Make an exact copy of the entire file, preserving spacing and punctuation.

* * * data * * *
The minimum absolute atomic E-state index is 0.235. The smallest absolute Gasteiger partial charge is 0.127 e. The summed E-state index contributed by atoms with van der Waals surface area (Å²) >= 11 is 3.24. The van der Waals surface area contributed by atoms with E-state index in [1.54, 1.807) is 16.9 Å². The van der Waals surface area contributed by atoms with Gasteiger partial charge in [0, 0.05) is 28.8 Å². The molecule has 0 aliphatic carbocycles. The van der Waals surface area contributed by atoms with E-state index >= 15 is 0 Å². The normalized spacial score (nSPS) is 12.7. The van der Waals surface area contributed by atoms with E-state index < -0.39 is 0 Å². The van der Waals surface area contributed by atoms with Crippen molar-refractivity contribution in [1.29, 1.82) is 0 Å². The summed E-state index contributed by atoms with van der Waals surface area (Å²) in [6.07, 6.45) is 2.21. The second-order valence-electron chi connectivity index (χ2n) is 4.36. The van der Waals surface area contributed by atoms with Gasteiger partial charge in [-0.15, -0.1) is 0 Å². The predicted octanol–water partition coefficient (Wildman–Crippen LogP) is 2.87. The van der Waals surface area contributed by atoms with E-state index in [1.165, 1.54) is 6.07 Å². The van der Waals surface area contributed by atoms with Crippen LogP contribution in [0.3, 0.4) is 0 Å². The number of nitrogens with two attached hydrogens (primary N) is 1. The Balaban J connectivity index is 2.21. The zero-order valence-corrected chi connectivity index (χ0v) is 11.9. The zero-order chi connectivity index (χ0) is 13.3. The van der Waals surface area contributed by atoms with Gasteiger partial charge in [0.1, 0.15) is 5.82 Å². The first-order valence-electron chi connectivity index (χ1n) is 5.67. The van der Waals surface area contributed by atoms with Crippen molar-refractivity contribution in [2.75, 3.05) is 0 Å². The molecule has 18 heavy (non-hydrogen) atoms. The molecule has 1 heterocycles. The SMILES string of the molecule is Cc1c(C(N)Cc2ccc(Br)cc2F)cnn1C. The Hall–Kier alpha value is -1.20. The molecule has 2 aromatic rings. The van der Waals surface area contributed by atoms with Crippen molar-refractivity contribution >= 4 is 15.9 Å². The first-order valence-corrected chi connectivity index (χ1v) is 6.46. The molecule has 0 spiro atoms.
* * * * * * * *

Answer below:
The minimum absolute atomic E-state index is 0.235. The smallest absolute Gasteiger partial charge is 0.127 e. The summed E-state index contributed by atoms with van der Waals surface area (Å²) >= 11 is 3.24. The van der Waals surface area contributed by atoms with E-state index in [1.54, 1.807) is 16.9 Å². The van der Waals surface area contributed by atoms with Gasteiger partial charge in [0, 0.05) is 28.8 Å². The molecule has 0 aliphatic carbocycles. The van der Waals surface area contributed by atoms with E-state index >= 15 is 0 Å². The normalized spacial score (nSPS) is 12.7. The van der Waals surface area contributed by atoms with E-state index < -0.39 is 0 Å². The van der Waals surface area contributed by atoms with Crippen molar-refractivity contribution in [1.29, 1.82) is 0 Å². The summed E-state index contributed by atoms with van der Waals surface area (Å²) in [6.07, 6.45) is 2.21. The second-order valence-electron chi connectivity index (χ2n) is 4.36. The van der Waals surface area contributed by atoms with Gasteiger partial charge in [-0.15, -0.1) is 0 Å². The predicted octanol–water partition coefficient (Wildman–Crippen LogP) is 2.87. The van der Waals surface area contributed by atoms with E-state index in [1.165, 1.54) is 6.07 Å². The van der Waals surface area contributed by atoms with Crippen LogP contribution in [0.3, 0.4) is 0 Å². The number of nitrogens with two attached hydrogens (primary N) is 1. The Balaban J connectivity index is 2.21. The zero-order valence-corrected chi connectivity index (χ0v) is 11.9. The zero-order chi connectivity index (χ0) is 13.3. The van der Waals surface area contributed by atoms with Gasteiger partial charge in [0.1, 0.15) is 5.82 Å². The first-order valence-electron chi connectivity index (χ1n) is 5.67. The van der Waals surface area contributed by atoms with Crippen molar-refractivity contribution in [2.75, 3.05) is 0 Å². The molecule has 18 heavy (non-hydrogen) atoms. The molecule has 1 heterocycles. The SMILES string of the molecule is Cc1c(C(N)Cc2ccc(Br)cc2F)cnn1C. The Hall–Kier alpha value is -1.20. The molecule has 2 aromatic rings. The van der Waals surface area contributed by atoms with Crippen molar-refractivity contribution >= 4 is 15.9 Å². The first-order valence-corrected chi connectivity index (χ1v) is 6.46. The molecule has 0 spiro atoms.